Education and Schools in Greece
Expat parents moving to Greece are faced with a choice. Public schools in Greece teach only in Greek. However, despite this downside, it is arguably the most authentic way for expat children to integrate into Greek society and learn the language, while not having to pay tuition fees.
On the other hand, many expats elect to put their children in private schools where they may get a better education, but this comes with a hefty price tag. In the case of English-speaking private international schools, expat children will have an environment that is closer to what they’re used to at home but this will entail a degree of isolation from their local peers.
The Greek education system
The Greek education system is administered by the Ministry of Education, Research and Religious Affairs. By law, all children between six and 15 years old are required to attend school. During these years, public schooling is tuition-free.
The schooling system in Greece is divided into three levels:
Primary school (demotiko) – ages 6 to 11
Middle school (gymnasio) – ages 12 to 14
Senior high school (lykeion) – ages 15 to 17
After finishing gymnasio, children can choose either an academic or vocational route. The academic route culminates in the Apolytirio Lykeiou, while the vocational route culminates in the Technika Epangelmatika Ekpedeftiria (TEE).
Public schools in Greece
Public schools in Greece are closely overseen by the Ministry of Education, Research and Religious Affairs. Government schools do not charge school fees and have traditionally provided free textbooks to students – however, this is subject to change and there have been textbook shortages in the past.
Even before the economic crisis, many expat parents with children in Greek public schools would also spend thousands of euros on private tutors. This is partly due to an inflexible education system which relies on rote memory and partly to improve their children’s chances in the final exams.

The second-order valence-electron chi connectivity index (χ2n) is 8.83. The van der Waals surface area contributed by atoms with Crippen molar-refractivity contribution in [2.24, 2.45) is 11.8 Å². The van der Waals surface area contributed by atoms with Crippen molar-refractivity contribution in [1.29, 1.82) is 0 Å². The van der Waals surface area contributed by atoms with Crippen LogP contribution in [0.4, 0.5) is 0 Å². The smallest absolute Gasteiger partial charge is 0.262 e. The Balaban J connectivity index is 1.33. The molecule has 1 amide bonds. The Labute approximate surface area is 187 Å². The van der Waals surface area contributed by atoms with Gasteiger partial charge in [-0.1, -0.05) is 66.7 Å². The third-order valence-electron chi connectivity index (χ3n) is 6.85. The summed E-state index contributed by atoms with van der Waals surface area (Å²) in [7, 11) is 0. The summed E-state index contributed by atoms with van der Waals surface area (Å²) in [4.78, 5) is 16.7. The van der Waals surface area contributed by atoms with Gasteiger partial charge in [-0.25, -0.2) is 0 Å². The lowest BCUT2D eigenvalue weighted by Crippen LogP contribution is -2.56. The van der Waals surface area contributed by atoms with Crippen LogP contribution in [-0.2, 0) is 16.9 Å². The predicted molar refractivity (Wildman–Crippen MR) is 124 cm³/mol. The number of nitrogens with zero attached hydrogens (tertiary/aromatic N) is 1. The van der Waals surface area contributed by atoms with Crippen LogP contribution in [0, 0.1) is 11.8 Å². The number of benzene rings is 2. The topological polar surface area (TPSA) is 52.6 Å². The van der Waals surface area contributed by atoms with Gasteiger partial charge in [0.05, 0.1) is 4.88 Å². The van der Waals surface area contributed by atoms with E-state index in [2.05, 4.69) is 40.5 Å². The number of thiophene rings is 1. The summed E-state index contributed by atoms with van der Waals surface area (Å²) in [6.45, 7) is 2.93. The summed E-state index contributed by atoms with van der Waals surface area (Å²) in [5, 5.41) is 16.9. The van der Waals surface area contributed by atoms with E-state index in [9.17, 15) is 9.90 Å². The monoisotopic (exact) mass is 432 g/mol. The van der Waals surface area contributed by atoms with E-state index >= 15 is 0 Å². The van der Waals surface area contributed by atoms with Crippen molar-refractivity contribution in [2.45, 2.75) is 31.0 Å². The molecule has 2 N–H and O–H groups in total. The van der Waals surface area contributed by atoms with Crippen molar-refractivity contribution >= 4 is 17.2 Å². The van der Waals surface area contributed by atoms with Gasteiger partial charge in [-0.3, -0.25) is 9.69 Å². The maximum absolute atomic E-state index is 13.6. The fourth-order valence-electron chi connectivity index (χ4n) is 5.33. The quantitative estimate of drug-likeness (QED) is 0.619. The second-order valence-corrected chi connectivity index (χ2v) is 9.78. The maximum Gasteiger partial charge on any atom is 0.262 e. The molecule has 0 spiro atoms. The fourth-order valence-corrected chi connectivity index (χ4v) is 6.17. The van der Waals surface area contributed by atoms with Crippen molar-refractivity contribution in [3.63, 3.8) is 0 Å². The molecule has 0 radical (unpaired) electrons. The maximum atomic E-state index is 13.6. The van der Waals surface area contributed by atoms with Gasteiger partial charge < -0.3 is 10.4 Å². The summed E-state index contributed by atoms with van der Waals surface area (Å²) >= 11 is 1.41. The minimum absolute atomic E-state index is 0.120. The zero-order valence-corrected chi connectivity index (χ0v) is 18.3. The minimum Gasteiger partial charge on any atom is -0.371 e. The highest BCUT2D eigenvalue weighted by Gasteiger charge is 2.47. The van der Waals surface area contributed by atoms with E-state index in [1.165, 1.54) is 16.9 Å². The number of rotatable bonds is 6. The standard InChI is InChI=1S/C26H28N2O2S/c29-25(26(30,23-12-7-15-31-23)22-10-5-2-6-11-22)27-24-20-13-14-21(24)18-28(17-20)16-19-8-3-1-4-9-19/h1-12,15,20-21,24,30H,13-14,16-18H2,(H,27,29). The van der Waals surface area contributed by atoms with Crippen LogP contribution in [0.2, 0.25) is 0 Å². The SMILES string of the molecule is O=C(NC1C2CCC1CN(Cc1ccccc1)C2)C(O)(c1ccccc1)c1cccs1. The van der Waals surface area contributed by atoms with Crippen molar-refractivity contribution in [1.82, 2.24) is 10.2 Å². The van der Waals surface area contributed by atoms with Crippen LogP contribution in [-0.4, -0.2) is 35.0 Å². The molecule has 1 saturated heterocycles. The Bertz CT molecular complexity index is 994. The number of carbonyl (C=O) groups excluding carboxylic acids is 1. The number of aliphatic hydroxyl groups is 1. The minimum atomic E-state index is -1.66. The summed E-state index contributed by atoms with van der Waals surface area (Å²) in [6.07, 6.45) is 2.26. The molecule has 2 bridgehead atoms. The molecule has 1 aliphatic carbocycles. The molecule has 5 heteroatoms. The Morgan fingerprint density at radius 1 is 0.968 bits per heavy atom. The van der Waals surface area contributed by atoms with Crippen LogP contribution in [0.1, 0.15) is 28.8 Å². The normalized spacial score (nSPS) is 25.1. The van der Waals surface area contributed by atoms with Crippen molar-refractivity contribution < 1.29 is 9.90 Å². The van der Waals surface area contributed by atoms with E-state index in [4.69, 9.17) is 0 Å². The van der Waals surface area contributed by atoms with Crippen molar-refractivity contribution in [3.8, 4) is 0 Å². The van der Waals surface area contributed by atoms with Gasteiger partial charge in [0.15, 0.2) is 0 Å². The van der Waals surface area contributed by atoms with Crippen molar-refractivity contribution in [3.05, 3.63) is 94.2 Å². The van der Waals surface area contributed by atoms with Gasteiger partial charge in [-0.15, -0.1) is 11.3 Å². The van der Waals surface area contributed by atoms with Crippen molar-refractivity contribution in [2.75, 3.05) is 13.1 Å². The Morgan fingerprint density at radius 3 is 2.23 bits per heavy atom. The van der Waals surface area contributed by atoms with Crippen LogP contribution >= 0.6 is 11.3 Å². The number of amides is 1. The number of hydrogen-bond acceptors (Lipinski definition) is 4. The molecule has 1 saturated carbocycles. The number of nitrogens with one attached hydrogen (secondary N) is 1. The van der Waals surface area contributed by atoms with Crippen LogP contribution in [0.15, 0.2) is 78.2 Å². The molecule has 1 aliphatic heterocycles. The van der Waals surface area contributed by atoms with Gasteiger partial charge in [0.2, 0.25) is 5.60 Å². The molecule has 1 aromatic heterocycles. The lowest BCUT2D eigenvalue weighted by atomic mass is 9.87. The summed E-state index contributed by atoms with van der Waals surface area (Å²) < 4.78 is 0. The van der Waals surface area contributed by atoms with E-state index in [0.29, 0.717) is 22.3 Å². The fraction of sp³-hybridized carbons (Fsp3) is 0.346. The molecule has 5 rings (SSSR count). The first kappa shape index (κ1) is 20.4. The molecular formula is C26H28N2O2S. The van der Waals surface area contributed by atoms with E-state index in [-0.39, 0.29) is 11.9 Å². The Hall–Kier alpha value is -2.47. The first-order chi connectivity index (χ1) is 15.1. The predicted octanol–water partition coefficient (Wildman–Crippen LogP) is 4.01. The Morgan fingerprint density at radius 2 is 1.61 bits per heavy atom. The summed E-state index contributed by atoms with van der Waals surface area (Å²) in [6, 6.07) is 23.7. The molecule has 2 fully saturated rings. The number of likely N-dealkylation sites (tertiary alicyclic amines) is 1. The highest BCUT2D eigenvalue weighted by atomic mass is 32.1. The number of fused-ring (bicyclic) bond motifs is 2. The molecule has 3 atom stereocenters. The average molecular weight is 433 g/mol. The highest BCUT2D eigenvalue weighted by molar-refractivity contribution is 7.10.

Private schools in Greece
Greece has one of the highest private school attendance figures in Europe, mostly due to the perception that the quality of private schools in Greece is superior to public education. As a result of the country’s economic problems, however, many parents have struggled to keep up with private tuition fees and have had to consider public schooling for their children.
While private schools certainly have more autonomy than their public counterparts, they are still supervised by the Ministry and the medium of instruction in most of them is Greek. For expats who can afford it, Greek private schools are perhaps an effective middle ground between an integrative experience for their children and an education of a high standard.
International schools in Greece
There are a number of international schools in Greece, most of which are situated in Athens, with a few in Thessaloniki. These schools offer foreign or international curricula, typically taught in the language of their country of origin (often English). International schools are favoured by expats because they provide an opportunity for children to continue with a familiar curriculum in their home languages. Fees differ between schools and tend to increase as children progress.
Homeschooling in Greece
Unfortunately, homeschooling in Greece is illegal except in very particular circumstances, such as if the child has special needs. By and large, it is compulsory under Greek law to attend primary and secondary schools.